Larry Roll Composer
Ben Surratt Engineer
Aaron McDaris Composer
Dreama Stephenson Art Direction, Digital Illustration
Tom Netherland Liner Notes
David Watkins Composer
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Customer Reviews

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Sort by: Showing 1 Customer Reviews
  • Anonymous

    Posted October 1, 2010

    "Good, real, honest" music as Larry would say!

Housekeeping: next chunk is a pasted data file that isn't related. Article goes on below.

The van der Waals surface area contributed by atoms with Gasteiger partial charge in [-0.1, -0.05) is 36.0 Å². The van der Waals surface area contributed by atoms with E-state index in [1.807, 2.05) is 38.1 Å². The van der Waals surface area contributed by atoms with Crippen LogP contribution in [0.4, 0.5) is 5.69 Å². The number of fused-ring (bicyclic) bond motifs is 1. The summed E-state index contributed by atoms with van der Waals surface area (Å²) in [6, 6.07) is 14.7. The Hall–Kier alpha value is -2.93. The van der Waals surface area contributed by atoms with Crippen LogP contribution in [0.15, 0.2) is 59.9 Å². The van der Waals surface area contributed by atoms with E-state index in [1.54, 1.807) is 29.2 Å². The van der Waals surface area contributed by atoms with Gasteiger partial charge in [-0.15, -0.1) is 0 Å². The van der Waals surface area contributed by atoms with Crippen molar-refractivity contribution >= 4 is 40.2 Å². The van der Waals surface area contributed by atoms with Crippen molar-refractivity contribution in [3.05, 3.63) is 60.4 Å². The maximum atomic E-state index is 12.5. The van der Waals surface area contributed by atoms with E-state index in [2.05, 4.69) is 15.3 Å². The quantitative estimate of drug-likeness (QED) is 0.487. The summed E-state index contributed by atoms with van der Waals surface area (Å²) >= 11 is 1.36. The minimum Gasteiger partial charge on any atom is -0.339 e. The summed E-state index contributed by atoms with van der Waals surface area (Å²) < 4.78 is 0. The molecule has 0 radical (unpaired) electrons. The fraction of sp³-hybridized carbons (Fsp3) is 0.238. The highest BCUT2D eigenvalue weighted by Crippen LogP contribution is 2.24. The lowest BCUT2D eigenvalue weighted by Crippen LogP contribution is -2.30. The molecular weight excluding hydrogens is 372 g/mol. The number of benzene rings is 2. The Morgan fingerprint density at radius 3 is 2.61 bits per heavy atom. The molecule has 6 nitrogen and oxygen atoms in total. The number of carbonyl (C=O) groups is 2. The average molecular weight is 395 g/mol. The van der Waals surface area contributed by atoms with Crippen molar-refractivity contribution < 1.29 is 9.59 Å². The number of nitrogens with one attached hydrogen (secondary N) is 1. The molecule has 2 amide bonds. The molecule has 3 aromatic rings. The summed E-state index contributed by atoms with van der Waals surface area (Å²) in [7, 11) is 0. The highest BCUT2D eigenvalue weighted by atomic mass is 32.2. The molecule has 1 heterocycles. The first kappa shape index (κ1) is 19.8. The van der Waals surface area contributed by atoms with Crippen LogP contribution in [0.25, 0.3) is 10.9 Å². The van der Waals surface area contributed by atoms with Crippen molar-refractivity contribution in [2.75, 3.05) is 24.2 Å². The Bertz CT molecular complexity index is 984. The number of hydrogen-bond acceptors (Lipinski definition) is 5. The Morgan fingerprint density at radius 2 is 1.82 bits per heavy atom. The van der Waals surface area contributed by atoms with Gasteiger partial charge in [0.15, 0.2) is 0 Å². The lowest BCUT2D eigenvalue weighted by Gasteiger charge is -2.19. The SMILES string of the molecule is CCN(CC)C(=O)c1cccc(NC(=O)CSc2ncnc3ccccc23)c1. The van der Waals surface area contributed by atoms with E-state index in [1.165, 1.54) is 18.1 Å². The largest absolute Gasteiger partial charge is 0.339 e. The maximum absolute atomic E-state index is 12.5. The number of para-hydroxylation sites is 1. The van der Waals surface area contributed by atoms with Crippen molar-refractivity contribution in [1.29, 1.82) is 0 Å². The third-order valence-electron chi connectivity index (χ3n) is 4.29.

Larry Stephenson has been with the reputable Pinecastle/Webco Record label now for fifteen years so “Clinch Mountain Mystery” is a bit of an anniversary celebration too. At track three, the title cut comes from the pens of Tom T. and Dixie Hall and tells the story of a man and woman who meet a gruesome fate. The Halls also contribute “The Pretty Blue Dress.” A nice choice of material for the likes of Curtis McPeake, Bill Harrell, Wayne Raney, Randall Hylton, Don Bowman, Jimmy Wakely, and others is featured. Larry Stephenson’s own “My Baby Back To Me” closes the project. Besides Larry on mandolin and vocals, the band includes Aaron McDaris (banjo, vocals), Randy Barnes (bass, vocals), and Dustin Benson (harmony vocals on four cuts). Guest musicians include Bryan Sutton (guitar), Bobby Hicks (fiddle, six cuts), and Ronnie Stewart (fiddle, five cuts). Larry Stephenson does a fine job on mandolin, but the instrumental standout on this album is clearly guitarist Bryan Sutton who is the man with drive. Hicks and Stewart are no slouches either, and McDaris’ banjo is mighty proficient. The band’s signature sound, of course, is built around Larry’s high lead tenor, a voice featured on more than a two dozen albums. Besides the title track, Larry also arranges “Those Gone and Left Me Blues” for just solo vocals. Randy Barnes does a fine job singing lead on “I Can’t Bear the Thought of Losing You.” The band offers a couple triple timed songs (A Heart Never Knows, The Pretty Blue Dress), and “Cruzin’ in Overdrive” is a spirited instrumental. “Someone’s Gotta Cry” demonstrates how to play a slow song with excellent precision and timing. I was impressed that the band can interpret high-stepping bluegrass with the same zing as it does with beautiful ballads and contemporary numbers. A minor suggestion might’ve been to also include a gospel number in this set. Hailing originally from Fredericksburg, Virginia, Stephenson now lives in Nashville. He began playing mandolin at age five, and his father was an award-winning musician. Larry’s first band (in high school) was “Larry Stephenson and New Grass.” Over the years, he’s worked with Cliff Waldron, Leon Morris, and Bill Harrell. In 1983, Larry joined The Bluegrass Cardinals, and in 1989 formed his own band. The year 1995 found him making his first appearance on the Grand Ole Opry, and 1996, brought him induction into the Virginia Country Music Hall of Fame. Each year, June 23rd is Larry Stephenson Day in Crewe, VA. Stephenson once said that he likes everything about bluegrass, a music he calls “good, real and honest.” And we’d find it difficult to not like everything about his band and this latest album project. (Joe Ross, staff writer, Bluegrass Now)